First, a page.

The digital elements of the game may be produced using programmed tools created by the game makers. There are also third party games authoring programs that are licensed by the game makers from the developers of those authoring programs.
The game producer needs to make sure that it has secured the rights to all these different components before it can market the completed game. This can involve a series of contractual agreements and licences.
The production of a computer game will usually involve the use of different authoring programs which provide the development platform on which the game will operate and provide the tools to create all elements of the game including the characters and the character animation and the interactive elements of the world of the game. These authoring programs allow creative designers to work on games development without having to be involved in computer programming. The terms of the licence to use the authoring program provide the scope of the permission to use the computer code of that authoring program.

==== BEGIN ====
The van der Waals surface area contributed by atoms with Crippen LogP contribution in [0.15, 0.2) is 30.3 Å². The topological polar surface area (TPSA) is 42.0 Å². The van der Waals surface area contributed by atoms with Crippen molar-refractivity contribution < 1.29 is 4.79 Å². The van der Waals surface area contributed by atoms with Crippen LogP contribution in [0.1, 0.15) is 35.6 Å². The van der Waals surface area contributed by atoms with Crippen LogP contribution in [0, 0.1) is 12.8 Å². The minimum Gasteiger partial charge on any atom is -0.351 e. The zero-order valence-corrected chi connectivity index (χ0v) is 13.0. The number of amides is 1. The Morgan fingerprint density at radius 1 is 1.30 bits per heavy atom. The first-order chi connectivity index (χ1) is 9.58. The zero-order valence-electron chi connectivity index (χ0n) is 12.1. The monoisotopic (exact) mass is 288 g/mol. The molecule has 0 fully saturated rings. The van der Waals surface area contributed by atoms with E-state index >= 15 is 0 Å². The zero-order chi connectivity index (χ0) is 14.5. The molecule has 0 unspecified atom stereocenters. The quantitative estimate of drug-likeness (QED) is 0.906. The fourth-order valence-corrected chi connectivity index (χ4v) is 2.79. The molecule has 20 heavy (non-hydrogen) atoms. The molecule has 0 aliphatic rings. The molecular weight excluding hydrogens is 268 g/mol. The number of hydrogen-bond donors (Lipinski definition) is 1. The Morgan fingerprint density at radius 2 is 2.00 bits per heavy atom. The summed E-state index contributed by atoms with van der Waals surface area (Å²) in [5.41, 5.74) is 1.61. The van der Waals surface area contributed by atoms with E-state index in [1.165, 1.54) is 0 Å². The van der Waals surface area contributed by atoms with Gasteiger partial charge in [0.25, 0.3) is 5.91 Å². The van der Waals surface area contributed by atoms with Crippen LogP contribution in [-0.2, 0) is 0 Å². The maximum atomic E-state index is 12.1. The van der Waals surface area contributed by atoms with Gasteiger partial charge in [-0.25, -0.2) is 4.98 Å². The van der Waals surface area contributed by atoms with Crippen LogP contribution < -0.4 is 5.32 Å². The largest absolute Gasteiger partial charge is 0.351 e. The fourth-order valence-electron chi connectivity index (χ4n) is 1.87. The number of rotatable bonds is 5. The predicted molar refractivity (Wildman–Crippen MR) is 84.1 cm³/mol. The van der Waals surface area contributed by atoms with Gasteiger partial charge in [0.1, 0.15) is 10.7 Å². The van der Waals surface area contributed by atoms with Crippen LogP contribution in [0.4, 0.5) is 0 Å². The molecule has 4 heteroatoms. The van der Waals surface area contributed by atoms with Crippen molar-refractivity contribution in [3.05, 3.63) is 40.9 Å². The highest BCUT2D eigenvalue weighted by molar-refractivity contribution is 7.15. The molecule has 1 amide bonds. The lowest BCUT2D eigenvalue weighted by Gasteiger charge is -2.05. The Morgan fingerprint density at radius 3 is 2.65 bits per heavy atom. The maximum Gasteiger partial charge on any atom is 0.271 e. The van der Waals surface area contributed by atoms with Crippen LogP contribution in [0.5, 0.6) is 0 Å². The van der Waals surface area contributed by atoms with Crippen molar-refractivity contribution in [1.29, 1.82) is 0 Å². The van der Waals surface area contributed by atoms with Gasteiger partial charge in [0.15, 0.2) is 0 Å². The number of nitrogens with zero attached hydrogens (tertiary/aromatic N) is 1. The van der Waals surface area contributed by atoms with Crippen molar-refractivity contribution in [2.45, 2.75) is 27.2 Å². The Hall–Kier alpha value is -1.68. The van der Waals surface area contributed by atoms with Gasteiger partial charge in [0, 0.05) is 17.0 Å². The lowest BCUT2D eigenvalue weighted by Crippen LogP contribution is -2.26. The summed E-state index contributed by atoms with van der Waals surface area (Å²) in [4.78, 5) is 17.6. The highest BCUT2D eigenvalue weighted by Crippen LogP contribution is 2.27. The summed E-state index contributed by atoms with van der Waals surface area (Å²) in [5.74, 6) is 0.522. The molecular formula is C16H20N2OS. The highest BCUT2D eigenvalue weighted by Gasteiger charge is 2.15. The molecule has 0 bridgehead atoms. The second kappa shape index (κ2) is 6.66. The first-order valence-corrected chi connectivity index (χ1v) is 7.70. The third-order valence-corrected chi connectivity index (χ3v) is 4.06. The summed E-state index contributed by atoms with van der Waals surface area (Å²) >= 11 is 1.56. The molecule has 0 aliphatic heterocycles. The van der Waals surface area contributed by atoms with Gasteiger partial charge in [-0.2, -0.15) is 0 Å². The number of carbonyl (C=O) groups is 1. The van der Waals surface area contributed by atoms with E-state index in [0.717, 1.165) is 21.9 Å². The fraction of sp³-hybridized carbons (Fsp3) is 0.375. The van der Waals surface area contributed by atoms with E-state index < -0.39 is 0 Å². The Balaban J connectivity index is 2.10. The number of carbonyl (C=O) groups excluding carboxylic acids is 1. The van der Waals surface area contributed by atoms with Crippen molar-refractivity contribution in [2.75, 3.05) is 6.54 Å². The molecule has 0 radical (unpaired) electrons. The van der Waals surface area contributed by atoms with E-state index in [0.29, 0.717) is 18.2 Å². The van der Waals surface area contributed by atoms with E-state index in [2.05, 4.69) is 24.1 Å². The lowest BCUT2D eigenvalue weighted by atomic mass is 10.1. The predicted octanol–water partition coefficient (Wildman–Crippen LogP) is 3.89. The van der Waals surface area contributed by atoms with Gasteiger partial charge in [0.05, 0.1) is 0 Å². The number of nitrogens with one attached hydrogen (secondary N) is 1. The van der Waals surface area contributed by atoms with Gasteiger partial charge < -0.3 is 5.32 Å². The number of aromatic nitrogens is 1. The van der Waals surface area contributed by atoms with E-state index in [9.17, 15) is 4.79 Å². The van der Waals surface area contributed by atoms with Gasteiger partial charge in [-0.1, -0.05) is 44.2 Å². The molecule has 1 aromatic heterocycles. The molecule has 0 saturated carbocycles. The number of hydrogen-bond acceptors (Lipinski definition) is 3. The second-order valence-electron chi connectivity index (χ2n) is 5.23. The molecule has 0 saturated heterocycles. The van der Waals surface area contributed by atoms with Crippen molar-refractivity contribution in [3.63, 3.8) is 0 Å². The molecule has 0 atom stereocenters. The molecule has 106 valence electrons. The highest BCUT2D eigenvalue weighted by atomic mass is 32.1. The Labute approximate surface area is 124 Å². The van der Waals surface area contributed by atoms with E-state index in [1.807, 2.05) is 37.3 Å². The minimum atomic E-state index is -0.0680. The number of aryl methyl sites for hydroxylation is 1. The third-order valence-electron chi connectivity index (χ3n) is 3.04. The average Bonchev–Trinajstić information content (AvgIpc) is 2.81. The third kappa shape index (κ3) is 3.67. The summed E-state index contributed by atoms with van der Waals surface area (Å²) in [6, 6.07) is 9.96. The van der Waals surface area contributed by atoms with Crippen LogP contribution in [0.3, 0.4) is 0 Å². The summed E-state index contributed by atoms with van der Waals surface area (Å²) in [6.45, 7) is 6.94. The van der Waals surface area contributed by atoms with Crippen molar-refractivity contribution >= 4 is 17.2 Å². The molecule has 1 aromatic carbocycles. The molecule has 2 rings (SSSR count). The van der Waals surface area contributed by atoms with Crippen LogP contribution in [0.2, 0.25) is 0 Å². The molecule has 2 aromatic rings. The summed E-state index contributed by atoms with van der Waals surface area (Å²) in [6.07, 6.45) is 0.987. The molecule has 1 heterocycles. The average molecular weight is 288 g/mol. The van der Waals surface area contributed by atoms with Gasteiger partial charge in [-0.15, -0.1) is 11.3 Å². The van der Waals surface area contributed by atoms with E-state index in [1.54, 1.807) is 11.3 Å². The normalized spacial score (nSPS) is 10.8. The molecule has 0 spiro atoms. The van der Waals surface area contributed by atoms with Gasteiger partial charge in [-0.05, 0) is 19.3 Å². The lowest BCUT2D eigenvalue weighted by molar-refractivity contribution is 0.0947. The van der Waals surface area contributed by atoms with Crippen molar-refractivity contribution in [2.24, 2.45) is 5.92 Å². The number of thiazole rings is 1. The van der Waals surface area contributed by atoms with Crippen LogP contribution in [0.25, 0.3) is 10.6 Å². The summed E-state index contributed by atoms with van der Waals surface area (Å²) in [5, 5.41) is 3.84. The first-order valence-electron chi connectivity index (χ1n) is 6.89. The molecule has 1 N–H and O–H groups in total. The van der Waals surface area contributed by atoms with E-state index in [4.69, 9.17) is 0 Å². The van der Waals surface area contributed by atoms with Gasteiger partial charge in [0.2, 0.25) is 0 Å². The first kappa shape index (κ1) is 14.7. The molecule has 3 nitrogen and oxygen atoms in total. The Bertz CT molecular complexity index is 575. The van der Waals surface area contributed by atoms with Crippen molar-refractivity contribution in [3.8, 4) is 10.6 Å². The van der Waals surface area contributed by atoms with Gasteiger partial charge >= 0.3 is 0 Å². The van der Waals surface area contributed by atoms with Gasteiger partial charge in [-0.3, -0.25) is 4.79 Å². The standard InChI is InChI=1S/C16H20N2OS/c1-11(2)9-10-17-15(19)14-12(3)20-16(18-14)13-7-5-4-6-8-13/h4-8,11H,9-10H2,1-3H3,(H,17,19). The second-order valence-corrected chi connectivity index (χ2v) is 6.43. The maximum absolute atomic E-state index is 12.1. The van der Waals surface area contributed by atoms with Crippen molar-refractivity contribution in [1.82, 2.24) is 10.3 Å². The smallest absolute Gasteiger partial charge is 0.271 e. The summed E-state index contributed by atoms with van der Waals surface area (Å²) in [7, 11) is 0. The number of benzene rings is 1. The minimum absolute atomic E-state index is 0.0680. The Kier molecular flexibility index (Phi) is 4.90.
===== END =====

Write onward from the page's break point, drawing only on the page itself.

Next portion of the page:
A creative designer with programming skills may also be the author of specific routines or modules of code that augment or improve the operation of the authoring program. When the creative designer is contracting with the producer of the computer game, the designer may wish to claim proprietary rights in those routines or modules of code so that the designer can use those routines or modules of code in future projects. Care should be taken in defining exactly what is being assigned or licensed by the creative designer to the game producer. It would be appropriate for such a designer to licence the game developer the right to use the routines or modules of code that may be reproduced in the completed game while the creative designer retains copyright ownership of the routines or modules of code.